To say that hearing loss is prevalent is a bit of an understatement. In the US, 48 million people report some level of hearing loss. Meaning, on average, for every five people you meet, one will have hearing loss. And at the age of 65, it’s one out of three.
With odds like that, how do you prevent becoming one of those five?
To help you understand how to maintain healthier hearing throughout your life, we’ll take a closer look at the causes and types of hearing loss in this week’s blog.
How Normal Hearing Works
Hearing loss is the interruption of normal hearing, so a good place to start is with a familiarity of how normal hearing is intended to work.
You can think of normal hearing as composed of three primary processes:
- The physical and mechanical conduction of sound waves. Sound waves are produced in the environment and travel through the air, like ripples in a lake, eventually making their way to the external ear, through the ear canal, and ultimately hitting the eardrum. The vibrations from the eardrum are subsequently transferred to the middle ear bones, which then arouse the tiny nerve cells of the cochlea, the snail-shaped organ of the inner ear.
- The electrical transmission from the inner ear to the brain. The cochlea, once stimulated, translates the vibrations into electrical signals that are delivered via the auditory nerve to the brain.
- The perception of sound within the brain. The brain perceives the electrochemical signal as sound.
What’s interesting is that what we perceive as sound is nothing more than sound waves, vibrations, electric current, and chemical reactions. It’s a completely physical process that leads to the emergence of perception.
The Three Ways Normal Hearing Can Go Wrong
There are three primary types of hearing loss, each disrupting some component of the normal hearing process:
- Conductive hearing loss
- Sensorineural hearing loss
- Mixed hearing loss (a mix of conductive and sensorineural)
Let’s take a look at the first two, including the causes and treatment of each.
Conductive Hearing Loss
Conductive hearing loss interferes with the physical and mechanical conduction of sound waves to the inner ear and cochlea. This is brought on by anything that hinders conduction.
Examples include malformations of the outer ear, foreign objects inside the ear canal, fluid from ear infections, perforated eardrums, impacted earwax, and benign tumors, among other causes.
Treatment of conductive hearing loss includes extracting the obstruction, dealing with the infection, or surgical correction of the malformation of the outer ear, the eardrum, or the middle ear bones.
If you suffer from conductive hearing loss, for instance from impacted earwax, you could possibly start hearing better instantly following a professional cleaning. With the omission of the more severe types of conductive hearing loss, this form can be the fastest to treat and can restore normal hearing entirely.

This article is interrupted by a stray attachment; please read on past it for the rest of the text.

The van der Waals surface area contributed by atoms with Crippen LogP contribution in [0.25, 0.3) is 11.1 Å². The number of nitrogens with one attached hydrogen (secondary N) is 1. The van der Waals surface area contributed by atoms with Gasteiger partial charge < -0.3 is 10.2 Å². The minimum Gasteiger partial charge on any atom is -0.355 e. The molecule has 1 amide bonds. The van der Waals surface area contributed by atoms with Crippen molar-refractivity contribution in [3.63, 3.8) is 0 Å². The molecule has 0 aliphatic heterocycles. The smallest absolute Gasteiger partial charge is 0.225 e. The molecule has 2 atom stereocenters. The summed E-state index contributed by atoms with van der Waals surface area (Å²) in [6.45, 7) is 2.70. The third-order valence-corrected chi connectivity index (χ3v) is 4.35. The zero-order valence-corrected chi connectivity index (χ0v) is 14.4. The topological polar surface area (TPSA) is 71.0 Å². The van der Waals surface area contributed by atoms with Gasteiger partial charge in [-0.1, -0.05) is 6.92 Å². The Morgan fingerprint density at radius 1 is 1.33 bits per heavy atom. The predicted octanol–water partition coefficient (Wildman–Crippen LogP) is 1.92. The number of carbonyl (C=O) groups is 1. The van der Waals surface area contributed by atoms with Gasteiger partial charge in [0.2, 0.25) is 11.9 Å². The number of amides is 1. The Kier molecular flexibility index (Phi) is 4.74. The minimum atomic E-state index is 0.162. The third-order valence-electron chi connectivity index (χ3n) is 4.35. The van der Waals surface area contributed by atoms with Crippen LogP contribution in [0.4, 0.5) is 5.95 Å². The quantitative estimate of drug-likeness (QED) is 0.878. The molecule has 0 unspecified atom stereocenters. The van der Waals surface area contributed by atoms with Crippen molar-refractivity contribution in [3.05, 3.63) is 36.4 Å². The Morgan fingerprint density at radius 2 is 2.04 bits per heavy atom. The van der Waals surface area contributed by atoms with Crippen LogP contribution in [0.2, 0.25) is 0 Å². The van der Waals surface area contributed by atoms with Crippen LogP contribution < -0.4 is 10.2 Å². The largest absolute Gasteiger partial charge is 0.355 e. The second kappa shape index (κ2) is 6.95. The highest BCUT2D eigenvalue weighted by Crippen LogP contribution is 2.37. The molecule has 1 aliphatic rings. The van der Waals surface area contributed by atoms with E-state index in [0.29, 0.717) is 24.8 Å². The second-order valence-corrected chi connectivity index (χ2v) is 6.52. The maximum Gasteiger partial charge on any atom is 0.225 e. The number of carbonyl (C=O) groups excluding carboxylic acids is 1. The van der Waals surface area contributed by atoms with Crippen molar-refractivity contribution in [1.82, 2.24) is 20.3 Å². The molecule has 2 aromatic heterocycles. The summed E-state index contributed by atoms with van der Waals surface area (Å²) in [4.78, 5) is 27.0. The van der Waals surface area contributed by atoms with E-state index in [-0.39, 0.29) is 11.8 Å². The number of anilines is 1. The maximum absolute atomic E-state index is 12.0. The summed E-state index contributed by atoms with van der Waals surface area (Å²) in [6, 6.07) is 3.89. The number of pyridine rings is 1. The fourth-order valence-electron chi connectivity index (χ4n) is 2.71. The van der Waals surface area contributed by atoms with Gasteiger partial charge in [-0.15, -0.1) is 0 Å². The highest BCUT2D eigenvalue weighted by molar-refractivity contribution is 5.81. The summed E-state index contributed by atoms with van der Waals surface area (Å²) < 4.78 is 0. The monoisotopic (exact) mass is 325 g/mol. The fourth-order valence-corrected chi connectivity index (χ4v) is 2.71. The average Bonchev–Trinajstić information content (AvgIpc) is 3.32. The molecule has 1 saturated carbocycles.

Sensorineural Hearing Loss
Sensorineural hearing loss interferes with the electrical conduction of sound from the inner ear to the brain. This is triggered by damage to either the nerve cells within the cochlea or to the auditory nerve itself.
With sensorineural hearing loss, the brain receives weaker electrical signals, reducing the volume and clarity of sound.
The primary causes of sensorineural hearing loss are:
- Genetic syndromes or fetal infections
- Typical aging (presbycusis)
- Infections and traumatic injuries
- Meniere’s disease
- Cancerous growths of the inner ear
- Side effects of medication
- Sudden exposure to exceedingly loud sounds
- Long-term subjection to loud sounds
Sensorineural hearing loss is in most cases connected with exposure to loud sounds, and so can be prevented by staying away from those sounds or by defending your hearing with earplugs.
This form of hearing loss is a little more difficult to treat. There are no existing surgical or medical procedures to heal the nerve cells of the inner ear. However, hearing aids and cochlear implants are very effective at taking on the amplification duties of the nerve cells, resulting in the perception of louder, sharper sound.
The third type of hearing loss, mixed hearing loss, is simply some combination of conductive and sensorineural hearing loss, and is treated accordingly.
If you have any trouble hearing, or if you have any ear discomfort or lightheadedness, it’s a good idea to talk with your doctor or hearing professional as soon as possible. In almost every instance of hearing loss, you’ll get the greatest results the sooner you take care of the underlying issue.